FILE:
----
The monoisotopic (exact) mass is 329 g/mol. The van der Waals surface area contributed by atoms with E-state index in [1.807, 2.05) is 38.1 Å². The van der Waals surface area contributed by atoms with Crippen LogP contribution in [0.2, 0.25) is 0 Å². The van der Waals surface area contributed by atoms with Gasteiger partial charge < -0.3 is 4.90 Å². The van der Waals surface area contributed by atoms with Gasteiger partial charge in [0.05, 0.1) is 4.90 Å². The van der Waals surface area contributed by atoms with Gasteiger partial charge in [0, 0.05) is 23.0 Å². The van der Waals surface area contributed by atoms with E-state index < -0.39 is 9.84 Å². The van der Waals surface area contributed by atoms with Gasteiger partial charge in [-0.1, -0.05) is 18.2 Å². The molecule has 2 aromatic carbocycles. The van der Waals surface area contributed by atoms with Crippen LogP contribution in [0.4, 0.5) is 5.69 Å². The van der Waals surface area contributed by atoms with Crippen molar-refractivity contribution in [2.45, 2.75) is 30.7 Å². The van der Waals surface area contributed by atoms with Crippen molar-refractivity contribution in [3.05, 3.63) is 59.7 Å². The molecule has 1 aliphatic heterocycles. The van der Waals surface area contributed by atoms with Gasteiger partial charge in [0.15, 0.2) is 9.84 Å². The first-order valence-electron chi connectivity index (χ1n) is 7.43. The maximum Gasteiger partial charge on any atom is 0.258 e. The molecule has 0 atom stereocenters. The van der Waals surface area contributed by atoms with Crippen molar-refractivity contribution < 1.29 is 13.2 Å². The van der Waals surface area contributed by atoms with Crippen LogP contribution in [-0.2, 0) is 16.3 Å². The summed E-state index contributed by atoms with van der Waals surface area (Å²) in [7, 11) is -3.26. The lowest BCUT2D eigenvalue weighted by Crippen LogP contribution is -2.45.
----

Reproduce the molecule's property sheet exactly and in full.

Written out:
The monoisotopic (exact) mass is 329 g/mol. The van der Waals surface area contributed by atoms with E-state index in [1.807, 2.05) is 38.1 Å². The van der Waals surface area contributed by atoms with Crippen LogP contribution in [0.2, 0.25) is 0 Å². The van der Waals surface area contributed by atoms with Gasteiger partial charge < -0.3 is 4.90 Å². The van der Waals surface area contributed by atoms with Gasteiger partial charge in [0.05, 0.1) is 4.90 Å². The van der Waals surface area contributed by atoms with Gasteiger partial charge in [0, 0.05) is 23.0 Å². The van der Waals surface area contributed by atoms with E-state index < -0.39 is 9.84 Å². The van der Waals surface area contributed by atoms with Gasteiger partial charge in [-0.1, -0.05) is 18.2 Å². The molecule has 2 aromatic carbocycles. The van der Waals surface area contributed by atoms with Crippen LogP contribution in [0.4, 0.5) is 5.69 Å². The van der Waals surface area contributed by atoms with Crippen molar-refractivity contribution in [2.45, 2.75) is 30.7 Å². The van der Waals surface area contributed by atoms with Crippen molar-refractivity contribution in [3.05, 3.63) is 59.7 Å². The molecule has 1 aliphatic heterocycles. The van der Waals surface area contributed by atoms with Gasteiger partial charge in [0.15, 0.2) is 9.84 Å². The first-order valence-electron chi connectivity index (χ1n) is 7.43. The maximum Gasteiger partial charge on any atom is 0.258 e. The molecule has 0 atom stereocenters. The van der Waals surface area contributed by atoms with Crippen molar-refractivity contribution < 1.29 is 13.2 Å². The van der Waals surface area contributed by atoms with Crippen LogP contribution in [-0.2, 0) is 16.3 Å². The summed E-state index contributed by atoms with van der Waals surface area (Å²) in [7, 11) is -3.26. The lowest BCUT2D eigenvalue weighted by Crippen LogP contribution is -2.45.